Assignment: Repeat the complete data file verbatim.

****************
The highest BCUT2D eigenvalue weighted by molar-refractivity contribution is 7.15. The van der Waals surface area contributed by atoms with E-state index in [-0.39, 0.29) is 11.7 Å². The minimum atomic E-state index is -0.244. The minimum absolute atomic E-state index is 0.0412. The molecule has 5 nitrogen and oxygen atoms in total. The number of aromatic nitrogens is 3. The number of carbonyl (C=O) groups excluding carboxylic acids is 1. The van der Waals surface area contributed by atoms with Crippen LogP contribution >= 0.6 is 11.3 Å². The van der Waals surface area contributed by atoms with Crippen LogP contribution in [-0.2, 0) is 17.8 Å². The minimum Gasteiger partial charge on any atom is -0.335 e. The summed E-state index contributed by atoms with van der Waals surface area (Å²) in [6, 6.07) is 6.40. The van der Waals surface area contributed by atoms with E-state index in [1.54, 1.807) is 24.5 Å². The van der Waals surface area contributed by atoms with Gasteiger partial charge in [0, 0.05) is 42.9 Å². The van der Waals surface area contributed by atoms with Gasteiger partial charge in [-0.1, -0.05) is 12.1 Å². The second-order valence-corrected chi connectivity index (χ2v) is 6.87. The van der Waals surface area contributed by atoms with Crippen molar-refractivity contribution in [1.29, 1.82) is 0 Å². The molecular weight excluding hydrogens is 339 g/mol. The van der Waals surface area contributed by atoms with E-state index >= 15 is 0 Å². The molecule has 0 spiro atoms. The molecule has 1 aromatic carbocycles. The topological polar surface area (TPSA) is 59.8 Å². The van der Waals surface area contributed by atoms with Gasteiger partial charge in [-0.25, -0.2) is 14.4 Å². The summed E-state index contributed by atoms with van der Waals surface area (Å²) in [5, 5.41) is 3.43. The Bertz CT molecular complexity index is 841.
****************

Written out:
The highest BCUT2D eigenvalue weighted by molar-refractivity contribution is 7.15. The van der Waals surface area contributed by atoms with E-state index in [-0.39, 0.29) is 11.7 Å². The minimum atomic E-state index is -0.244. The minimum absolute atomic E-state index is 0.0412. The molecule has 5 nitrogen and oxygen atoms in total. The number of aromatic nitrogens is 3. The number of carbonyl (C=O) groups excluding carboxylic acids is 1. The van der Waals surface area contributed by atoms with Crippen LogP contribution >= 0.6 is 11.3 Å². The van der Waals surface area contributed by atoms with Crippen LogP contribution in [-0.2, 0) is 17.8 Å². The minimum Gasteiger partial charge on any atom is -0.335 e. The summed E-state index contributed by atoms with van der Waals surface area (Å²) in [6, 6.07) is 6.40. The van der Waals surface area contributed by atoms with E-state index in [1.54, 1.807) is 24.5 Å². The van der Waals surface area contributed by atoms with Gasteiger partial charge in [0, 0.05) is 42.9 Å². The van der Waals surface area contributed by atoms with Gasteiger partial charge in [-0.1, -0.05) is 12.1 Å². The second-order valence-corrected chi connectivity index (χ2v) is 6.87. The van der Waals surface area contributed by atoms with Crippen molar-refractivity contribution in [1.29, 1.82) is 0 Å². The molecular weight excluding hydrogens is 339 g/mol. The van der Waals surface area contributed by atoms with E-state index >= 15 is 0 Å². The molecule has 0 spiro atoms. The molecule has 1 aromatic carbocycles. The topological polar surface area (TPSA) is 59.8 Å². The van der Waals surface area contributed by atoms with Gasteiger partial charge in [-0.25, -0.2) is 14.4 Å². The summed E-state index contributed by atoms with van der Waals surface area (Å²) in [5, 5.41) is 3.43. The Bertz CT molecular complexity index is 841.